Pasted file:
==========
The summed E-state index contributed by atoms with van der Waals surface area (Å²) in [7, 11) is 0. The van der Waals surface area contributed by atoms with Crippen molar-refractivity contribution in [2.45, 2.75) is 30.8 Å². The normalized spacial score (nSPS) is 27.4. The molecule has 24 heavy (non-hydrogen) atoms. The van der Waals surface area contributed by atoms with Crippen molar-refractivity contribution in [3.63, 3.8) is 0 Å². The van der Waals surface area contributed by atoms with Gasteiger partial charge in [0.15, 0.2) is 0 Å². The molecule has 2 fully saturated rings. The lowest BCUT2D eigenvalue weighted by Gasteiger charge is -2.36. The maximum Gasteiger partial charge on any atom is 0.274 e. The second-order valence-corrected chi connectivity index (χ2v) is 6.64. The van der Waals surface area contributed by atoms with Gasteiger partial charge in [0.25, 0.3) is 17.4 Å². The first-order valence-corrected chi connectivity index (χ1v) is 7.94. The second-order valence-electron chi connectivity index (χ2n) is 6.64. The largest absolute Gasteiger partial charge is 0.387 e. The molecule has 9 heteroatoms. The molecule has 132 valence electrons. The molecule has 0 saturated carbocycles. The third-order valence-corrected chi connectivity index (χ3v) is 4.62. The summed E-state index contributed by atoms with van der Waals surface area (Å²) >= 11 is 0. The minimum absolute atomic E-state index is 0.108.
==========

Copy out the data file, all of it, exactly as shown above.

The summed E-state index contributed by atoms with van der Waals surface area (Å²) in [7, 11) is 0. The van der Waals surface area contributed by atoms with Crippen molar-refractivity contribution in [2.45, 2.75) is 30.8 Å². The normalized spacial score (nSPS) is 27.4. The molecule has 24 heavy (non-hydrogen) atoms. The van der Waals surface area contributed by atoms with Crippen molar-refractivity contribution in [3.63, 3.8) is 0 Å². The van der Waals surface area contributed by atoms with Gasteiger partial charge in [0.15, 0.2) is 0 Å². The molecule has 2 fully saturated rings. The lowest BCUT2D eigenvalue weighted by Gasteiger charge is -2.36. The maximum Gasteiger partial charge on any atom is 0.274 e. The second-order valence-corrected chi connectivity index (χ2v) is 6.64. The van der Waals surface area contributed by atoms with Gasteiger partial charge in [0.25, 0.3) is 17.4 Å². The first-order valence-corrected chi connectivity index (χ1v) is 7.94. The second-order valence-electron chi connectivity index (χ2n) is 6.64. The largest absolute Gasteiger partial charge is 0.387 e. The molecule has 9 heteroatoms. The molecule has 132 valence electrons. The molecule has 0 saturated carbocycles. The third-order valence-corrected chi connectivity index (χ3v) is 4.62. The summed E-state index contributed by atoms with van der Waals surface area (Å²) >= 11 is 0. The minimum absolute atomic E-state index is 0.108.